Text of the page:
Our journey begins in Ushuaia where we will overnight in a hotel.
Morning is free to explore Ushuaia and the surrounding area, to do some last minute shopping, stroll around Ushuaia and down to the port or maybe go for a walk in the nearby National Park. The transfer to the ship takes place in the afternoon. Once on board there is a get together for introductions to the expedition team, to learn about the ship and its layout, talk about the itinerary for the next 10 days and participate in the obligatory lifeboat drill. Departure from Ushuaia is normally around 6:00 p.m, and we set sail through the Beagle Channel in the early evening. The long days mean plenty of evening light in which to experience the beauty of the channel, and to perhaps enjoy your first wildlife sightings.
We sail in a north-easterly direction, enjoying a series of presentations that prepare you for the coming adventure. On deck the first sightings of albatross and petrels add to the sense of excitement.
Day 4 - 5
The rugged and remote Falkland archipelago contains two main islands - East and West, which we will explore by Zodiac excursions and daily landings. One landing that will surely stick out in memory is at Port Stanley. This unique British outpost has a ramshackle charm to it. The largest settlement in the Falklands, we'll spend a day here visiting churches, museums, wandering around town and perhaps mingling with locals at a typical British pub. In terms of wildlife, the archipelago is home to a variety of penguin species, including Magellanic, Gentoo and Rockhopper. If lucky, we may spot King penguins here as well! We can also expect to see Black-browed albatross and many other bird species around the islands, including an opportunity to see the two endemic species: Cobb's wren and the Falklands flightless Steamer duck. Our team of lecturers and specialists will be sure to educate you on the local flora and fauna in order to get the most of a memorable time in the Falklands.
Day 6 - 7
Sailing south, we'll enter Antarctic waters by crossing the invisible biological boundary unique to Antarctica - the Antarctic Convergence. Encircling the continent, cold, northward-flowing Antarctic waters meet and mix with the warmer waters of the Indian, Pacific and Atlantic Oceans, creating the abundance of krill and microscopic marine life that attracts whales and other species to this part of the world. Ship staff will be sure to keep you posted when we cross this invisible, yet important line.
Day 8 - 11
Reaching South Georgia you observe towering, snow-covered mountains and glaciers when conditions are clear. South Georgia is the most mountainous of the many islands of the Southern Ocean and is a spectacular sight. We will cruise the more protected eastern coast of the island, seeking out suitable landing spots as conditions permit. We hope to get ashore at Salisbury Plain where colourful King penguins crowd the beaches in numbers that will leave you spellbound. The vast area is covered in a sea of birds: of adults and their young in hundreds of thousands. Another 75,000 pairs of King penguins nest at St Andrews Bay. Everywhere, albatross, skuas and Giant petrels wheel overhead, whilst Fur seals are found in good numbers along the shore or are seen frolicking in the water. At Grytviken, you visit the old whaling station, and the grave of Sir Ernest Shackleton, undoubtedly one of the greatest of the Antarctic explorers.
Day 12 - 13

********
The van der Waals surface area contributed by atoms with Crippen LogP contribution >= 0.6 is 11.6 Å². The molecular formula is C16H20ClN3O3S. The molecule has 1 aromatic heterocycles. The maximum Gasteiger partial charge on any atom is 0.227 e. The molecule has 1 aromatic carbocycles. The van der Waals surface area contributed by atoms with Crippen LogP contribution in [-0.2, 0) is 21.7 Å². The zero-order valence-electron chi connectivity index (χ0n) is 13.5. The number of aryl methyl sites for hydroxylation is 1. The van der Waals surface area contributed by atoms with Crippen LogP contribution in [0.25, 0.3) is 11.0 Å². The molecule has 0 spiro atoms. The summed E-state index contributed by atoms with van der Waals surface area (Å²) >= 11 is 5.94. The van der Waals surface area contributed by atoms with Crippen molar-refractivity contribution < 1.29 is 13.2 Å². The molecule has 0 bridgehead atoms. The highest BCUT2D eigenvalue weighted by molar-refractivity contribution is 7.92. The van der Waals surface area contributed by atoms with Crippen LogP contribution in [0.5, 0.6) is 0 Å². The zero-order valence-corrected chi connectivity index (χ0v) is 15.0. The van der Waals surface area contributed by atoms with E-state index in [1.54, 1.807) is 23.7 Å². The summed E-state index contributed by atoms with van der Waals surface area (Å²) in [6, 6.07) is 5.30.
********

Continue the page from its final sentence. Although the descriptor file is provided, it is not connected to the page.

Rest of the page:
Antarctica awaits, along with its own penguin and seal species. While at sea, we can enjoy some quiet time or take in presentations by the Expedition Team, which will cover everything from the history and geology of Antarctica to tips on identifying different species and what makes them each unique. With good weather conditions, a landing at the South Orkney Islands may mark our official landing on Antarctica.
Day 14 - 16
The most common reaction to arriving at the white continent is a sense of reverence and awe. The experience is hard to put into words. You will discover that Antarctica is a land of extremes; at one moment you'll be overcome with a feeling of complete silence and loneliness, then the next you'll be laughing at the comical antics of a curious penguin.
Glacier hikes, visits to research bases and, of course, communing with the seals and penguins are sure to keep you smiling each and every day. Perhaps you'll catch sight of the fearless penguin-eater, the Leopard seal, or come eye to eye with a curious Minke whale while out on a Zodiac ride. Each day and each landing will present a new collection of creatures to entertain and sites to inspire.
Day 17 - 18
Crossing the Antarctic Circle is an impressive achievement, as most expeditions to the Peninsula do not come close to reaching this far south. With a toast to the first explorers who ventured here, we can raise a glass of champagne and take pride in knowing we've made it to a part of the world still visited by very few people. This is raw Antarctica, home to the midnight sun, with potential for some fantastic iceberg sightings.
Day 19 - 20
Returning northward along the Antarctic Peninsula, we will continue our appreciation of why this region has long captivated the attention of explorers and travellers alike. We will take Zodiac excursions from the ship to explore bays, channels and landing sites each day. With wildlife always at the forefront of our minds we will visit penguin rookeries, scout for Humpback and Minke whales and search for a number of the southern seal species, including the cunning Leopard Seal.
Day 21 - 22
Leaving the Antarctic Peninsula overnight our ship heads back across the Antarctic Convergence and the Drake Passage. The crossing is completed with the rounding of Cape Horn, weather permitting.
In the early morning you arrive back in Ushuaia where your voyage ends. You are transferred either to town on to the airport for your onward flight to Buenos Aires.